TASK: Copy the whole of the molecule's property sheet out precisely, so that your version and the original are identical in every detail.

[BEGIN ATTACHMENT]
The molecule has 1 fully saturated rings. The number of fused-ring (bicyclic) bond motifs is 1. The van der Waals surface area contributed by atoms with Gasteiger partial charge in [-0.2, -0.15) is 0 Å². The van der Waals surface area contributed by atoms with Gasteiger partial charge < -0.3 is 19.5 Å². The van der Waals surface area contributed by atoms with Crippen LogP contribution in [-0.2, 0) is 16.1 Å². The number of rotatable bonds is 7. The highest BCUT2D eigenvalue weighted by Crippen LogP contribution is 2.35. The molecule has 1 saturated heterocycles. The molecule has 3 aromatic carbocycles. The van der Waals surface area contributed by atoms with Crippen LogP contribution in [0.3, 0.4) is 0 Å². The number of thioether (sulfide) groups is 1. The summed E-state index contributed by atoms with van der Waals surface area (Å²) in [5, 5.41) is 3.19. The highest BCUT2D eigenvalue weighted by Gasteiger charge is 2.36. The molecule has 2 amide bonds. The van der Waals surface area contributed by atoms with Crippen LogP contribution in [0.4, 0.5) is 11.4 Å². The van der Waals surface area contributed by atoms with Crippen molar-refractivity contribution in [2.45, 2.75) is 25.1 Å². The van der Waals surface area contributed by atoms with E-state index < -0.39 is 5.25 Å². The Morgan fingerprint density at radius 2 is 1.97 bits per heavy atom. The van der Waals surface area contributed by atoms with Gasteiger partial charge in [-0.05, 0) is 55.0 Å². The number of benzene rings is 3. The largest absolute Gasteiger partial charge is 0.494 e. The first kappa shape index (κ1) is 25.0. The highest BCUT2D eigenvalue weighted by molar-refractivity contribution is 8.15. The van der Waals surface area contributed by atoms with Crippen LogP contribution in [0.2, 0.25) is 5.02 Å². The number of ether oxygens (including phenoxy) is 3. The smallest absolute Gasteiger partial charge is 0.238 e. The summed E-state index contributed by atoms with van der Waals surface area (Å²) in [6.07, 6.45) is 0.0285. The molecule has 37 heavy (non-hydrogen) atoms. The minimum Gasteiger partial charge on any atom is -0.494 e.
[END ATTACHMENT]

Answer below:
The molecule has 1 fully saturated rings. The number of fused-ring (bicyclic) bond motifs is 1. The van der Waals surface area contributed by atoms with Gasteiger partial charge in [-0.2, -0.15) is 0 Å². The van der Waals surface area contributed by atoms with Gasteiger partial charge < -0.3 is 19.5 Å². The van der Waals surface area contributed by atoms with Crippen LogP contribution in [-0.2, 0) is 16.1 Å². The number of rotatable bonds is 7. The highest BCUT2D eigenvalue weighted by Crippen LogP contribution is 2.35. The molecule has 1 saturated heterocycles. The molecule has 3 aromatic carbocycles. The van der Waals surface area contributed by atoms with Crippen LogP contribution in [0.3, 0.4) is 0 Å². The number of thioether (sulfide) groups is 1. The summed E-state index contributed by atoms with van der Waals surface area (Å²) in [5, 5.41) is 3.19. The highest BCUT2D eigenvalue weighted by Gasteiger charge is 2.36. The molecule has 2 amide bonds. The van der Waals surface area contributed by atoms with Crippen LogP contribution in [0.4, 0.5) is 11.4 Å². The van der Waals surface area contributed by atoms with Crippen molar-refractivity contribution in [2.45, 2.75) is 25.1 Å². The van der Waals surface area contributed by atoms with E-state index < -0.39 is 5.25 Å². The Morgan fingerprint density at radius 2 is 1.97 bits per heavy atom. The van der Waals surface area contributed by atoms with Gasteiger partial charge in [-0.05, 0) is 55.0 Å². The number of benzene rings is 3. The largest absolute Gasteiger partial charge is 0.494 e. The first kappa shape index (κ1) is 25.0. The highest BCUT2D eigenvalue weighted by molar-refractivity contribution is 8.15. The van der Waals surface area contributed by atoms with Crippen LogP contribution in [0.2, 0.25) is 5.02 Å². The number of ether oxygens (including phenoxy) is 3. The smallest absolute Gasteiger partial charge is 0.238 e. The summed E-state index contributed by atoms with van der Waals surface area (Å²) in [6.07, 6.45) is 0.0285. The molecule has 37 heavy (non-hydrogen) atoms. The minimum Gasteiger partial charge on any atom is -0.494 e.